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Thursday, May 24, 2018

Boland Leaves USTA for Baylor; Ponwith Dismissed from Team at Georgia; CMS Wins Women's D-III Title, Individual Tournament Underway; Chen Ousts No. 2 Seed Jones in Second Round of NCAA D-I Singles; Kudla Qualifies for Roland Garros; Ewing, Baptiste Advance at Osprey $25K

Brian Boland, left, with USTA's Ola Malmqvist and Martin Blackman at 2017 US Open
Brian Boland, who left the University of Virginia one year ago to become head of men's tennis at the USTA, is leaving to become Director of Tennis and men's head coach at Baylor University.

After winning three consecutive NCAA titles, Boland moved to Lake Nona to take over from Jay Berger, who had been head of men's tennis at the USTA for nine years. The reason for Boland's short tenure at the USTA was not addressed in the release from the USTA, which is below.

USTA Player Development to Seek New Head of Men’s Tennis

Orlando, Fla., May 24, 2018 -- The USTA today announced effective June 1, Brian Boland will leave his position as Head of Men’s Tennis for USTA Player Development.

According to USTA Player Development General Manager Martin Blackman, the USTA will begin a search for Boland’s replacement immediately.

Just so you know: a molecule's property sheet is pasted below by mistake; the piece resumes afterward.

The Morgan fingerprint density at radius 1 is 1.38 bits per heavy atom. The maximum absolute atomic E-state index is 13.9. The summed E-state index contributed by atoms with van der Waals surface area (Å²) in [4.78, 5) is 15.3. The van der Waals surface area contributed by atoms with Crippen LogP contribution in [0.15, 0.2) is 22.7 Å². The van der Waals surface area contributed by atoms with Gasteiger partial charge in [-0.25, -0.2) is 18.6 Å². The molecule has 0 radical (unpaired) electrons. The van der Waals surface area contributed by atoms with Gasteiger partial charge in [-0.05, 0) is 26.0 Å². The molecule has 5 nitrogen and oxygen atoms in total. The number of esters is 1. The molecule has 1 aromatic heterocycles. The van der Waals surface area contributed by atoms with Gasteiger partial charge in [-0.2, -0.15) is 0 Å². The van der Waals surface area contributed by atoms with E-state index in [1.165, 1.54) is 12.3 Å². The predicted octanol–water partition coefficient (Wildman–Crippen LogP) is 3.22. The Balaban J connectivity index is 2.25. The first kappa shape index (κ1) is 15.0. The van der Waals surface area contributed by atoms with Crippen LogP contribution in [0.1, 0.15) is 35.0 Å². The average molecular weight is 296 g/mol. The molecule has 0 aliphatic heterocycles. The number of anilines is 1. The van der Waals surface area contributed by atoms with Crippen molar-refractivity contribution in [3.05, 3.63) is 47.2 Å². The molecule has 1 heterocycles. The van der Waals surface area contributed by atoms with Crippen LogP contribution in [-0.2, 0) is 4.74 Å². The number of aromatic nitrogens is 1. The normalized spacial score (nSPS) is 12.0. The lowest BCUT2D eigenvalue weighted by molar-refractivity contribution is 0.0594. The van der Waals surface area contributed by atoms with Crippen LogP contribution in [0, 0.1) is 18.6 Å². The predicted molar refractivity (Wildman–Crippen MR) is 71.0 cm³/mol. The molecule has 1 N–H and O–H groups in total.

"We thank Brian for his service to American tennis, and I couldn't be more optimistic about the momentum that we have on the men's side here in the U.S.,” said Blackman. “We look forward to building on that momentum to leverage our staff and resources to serve and support our juniors, collegians and professional players." 

The announcement from Baylor is here, and it includes comments on his hiring from Dick Gould, John Isner, UVA basketball coach Tony Bennett and Boland's proteges Andres Pedroso and Tony Bresky.  Boland doesn't give any reason for his departure from the USTA, although his comments about his time there are positive.  In my interview with Boland last year at the US Open, he seemed excited about the opportunity to work with the best American men. I don't know what intervened to make that prospect less attractive in the past eight months, but he is back in college coaching now, replacing Matt Knoll, who was at Baylor for 22 years.